By Leo Wolfson, Cowboy State Daily
A Sheridan County Republican Party member has filed a complaint with the Wyoming Republican Party accusing it of picking and choosing which counties it punishes for rule violations.
Gail Symons formally filed a complaint with the party late last week, accusing it of ignoring four county parties that committed rule violations similar to those that have state GOP officials deciding whether the Laramie County Republican Party will lose most of its state convention delegates.
“That certainly undermines the State Party position of representing Wyoming Republicans,” Symons wrote in her complaint.
The Wyoming Republican Party is holding its convention later this week in Sheridan. During the convention, delegates from the state’s 23 counties will vote on issues such as the party’s platform and favorite candidates in August GOP primary races.
Before the convention, the event’s Credentials Committee will decide most of the delegates from Laramie County — the state’s largest and home to about 30% of the state’s Republicans — will be allowed to take part.
The county party has been accused of several rule violations during its own county meeting in March, including failing to vote for delegates and alternates on a secret ballot and failing to take nominations for delegates from the floor.
But Symons said Laramie County’s possible failure to perform a secret ballot when electing delegates was a “very minor infraction” and said there were other infractions she found in other counties that are not being punished.
For instance, she said, the Republican parties in Sheridan, Sublette and Albany counties failed to publish notice of their county gatherings in their local newspapers.
In addition, she said, in Sublette County, attendees of the county convention also did not vote on delegates using a secret ballot, and Crook County Republicans failed to notify the county’s clerk of their meeting.
“There is no reason to believe that the violations of by-laws for the five counties, including Laramie County, were a deliberate attempt to circumvent or undermine the integrity of the processes,” Symons said. “A decision to further diminish the validity of the State Convention in carrying out the business of the party on behalf of all Wyoming Republicans through sanctions in excess of the offenses will do significant harm to both Republicans and the party.”
Her statements echo those of Dani Olsen, chair of the Laramie County Republican Party, who told Cowboy State Daily last week that the state GOP’s selective enforcement of rules amounted to “voter fraud” and the disenfranchisement of 20,000 registered Republicans in Laramie County.
However Bryan Miller, chairman of the Sheridan County Republican Party, denied Symons’ claim and said the county party did publish a notice of its meeting.
“If Ms. Symons, as a Republican Party precinct committeewoman, or for that matter, anyone else who has a problem with the local party, they should feel free to address the issue within the party leadership before putting pen to paper for the world to see,” Miller said. “It would save her the embarrassment of being wrong in the public light – again.”
Roger Connett, Crook County GOP chairman, said Symons never reached out to him to talk to him about this accusation. He said he emailed the clerk as he has done in years past to notify her of the convention, of which he said she attended.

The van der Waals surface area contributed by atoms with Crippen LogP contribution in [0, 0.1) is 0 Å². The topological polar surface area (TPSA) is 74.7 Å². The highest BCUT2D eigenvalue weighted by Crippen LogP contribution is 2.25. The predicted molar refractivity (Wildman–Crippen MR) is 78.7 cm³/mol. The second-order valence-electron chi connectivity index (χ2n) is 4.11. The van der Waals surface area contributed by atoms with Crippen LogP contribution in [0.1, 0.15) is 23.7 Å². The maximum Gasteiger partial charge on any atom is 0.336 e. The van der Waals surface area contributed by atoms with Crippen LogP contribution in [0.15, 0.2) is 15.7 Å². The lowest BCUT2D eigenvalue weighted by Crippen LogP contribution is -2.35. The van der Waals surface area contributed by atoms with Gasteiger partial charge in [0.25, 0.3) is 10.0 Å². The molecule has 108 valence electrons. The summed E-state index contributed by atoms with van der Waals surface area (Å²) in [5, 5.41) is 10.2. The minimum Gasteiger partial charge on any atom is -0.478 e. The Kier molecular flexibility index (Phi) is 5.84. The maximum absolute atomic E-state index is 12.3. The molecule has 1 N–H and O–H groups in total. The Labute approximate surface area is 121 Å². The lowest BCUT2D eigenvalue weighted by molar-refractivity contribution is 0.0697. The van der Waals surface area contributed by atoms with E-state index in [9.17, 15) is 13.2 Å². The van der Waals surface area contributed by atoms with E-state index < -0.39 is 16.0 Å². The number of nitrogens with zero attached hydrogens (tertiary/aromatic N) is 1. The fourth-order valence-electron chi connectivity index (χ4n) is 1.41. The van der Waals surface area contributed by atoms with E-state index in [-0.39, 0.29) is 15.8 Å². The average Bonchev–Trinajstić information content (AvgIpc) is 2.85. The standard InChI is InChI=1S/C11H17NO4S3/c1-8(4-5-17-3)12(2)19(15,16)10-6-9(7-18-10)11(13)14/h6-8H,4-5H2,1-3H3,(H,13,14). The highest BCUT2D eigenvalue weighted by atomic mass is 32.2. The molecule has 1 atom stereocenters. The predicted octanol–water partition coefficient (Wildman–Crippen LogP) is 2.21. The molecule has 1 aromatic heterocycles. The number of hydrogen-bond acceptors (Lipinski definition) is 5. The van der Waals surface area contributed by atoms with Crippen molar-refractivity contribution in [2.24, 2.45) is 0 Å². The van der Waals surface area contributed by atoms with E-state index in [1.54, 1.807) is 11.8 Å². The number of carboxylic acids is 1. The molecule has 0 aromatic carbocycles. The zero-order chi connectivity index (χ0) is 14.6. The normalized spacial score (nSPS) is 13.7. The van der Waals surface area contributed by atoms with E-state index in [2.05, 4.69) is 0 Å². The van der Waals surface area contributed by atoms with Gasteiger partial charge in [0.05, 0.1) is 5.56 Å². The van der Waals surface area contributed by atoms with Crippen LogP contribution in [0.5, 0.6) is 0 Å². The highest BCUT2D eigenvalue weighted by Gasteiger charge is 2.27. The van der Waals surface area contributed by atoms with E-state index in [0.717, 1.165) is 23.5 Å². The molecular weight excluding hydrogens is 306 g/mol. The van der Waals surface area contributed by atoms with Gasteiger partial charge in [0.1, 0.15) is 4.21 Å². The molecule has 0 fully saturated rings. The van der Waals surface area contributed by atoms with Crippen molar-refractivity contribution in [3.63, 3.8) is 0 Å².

Although this notification method fulfills the Crook GOP bylaws, it does not meet the state bylaws.
The Credentials Committee will scrutinize the process Laramie County implemented to elect its delegates and will make a recommendation on the matter to all party delegates to rule on before the convention begins.
Martin Kimmet, Park County GOP chairman and a member of the Credentials Committee, said in a phone interview Monday morning he had not even been made aware of Symons’ complaint.
“People want to write rules and want things their way,” Kimmet said. “You just have to have a set of rules and go by it. I have a real compassion for the delegates from Laramie. They’d like to go to convention. In the same vein, we should make sure things are done right.”
Laramie County has 37 delegates set to attend the convention. If the Credentials Committee decides to do so — and its actions are backed by the rest of the convention’s delegates — it can keep 34 delegates off of the convention floor.
Natrona County is already limited to six delegates — fewer than 20% of its usual turnout — because of an ongoing legal dispute over dues with the Wyoming Republican Party.
Symons said she had received no response to her complaint as of Monday afternoon but had heard it would not be brought up at convention.
Symons is a member of the Frontier Republicans — a group that bills itself as encouraging integrity, respect and civil discourse in political discussions.
Meanwhile, state GOP Chairman Frank Eathorne, interviewed on the Cowboy State Politics podcast on Monday, accused former members of party leadership of unfairly trying to “lay blame and point a finger on executive leadership.”
Eathorne said the Credentials Committee is doing its job with the review of Laramie County’s delegates.
“It’s up to the delegates and in this case the Credentials Committee … (to) decide if a delegate or delegation is legitimate or not,” he said.
The party’s executive committee chose to refer the matter to the Credentials Committee after receiving a complaint about the Laramie County GOP process from a party member.
Eathorne wouldn’t make any predictions about what will happen to Laramie County’s delegates at the convention but said due to the focus taking place on election integrity nationally, “this is not a good time to do anything administratively that would appear to rig an election.”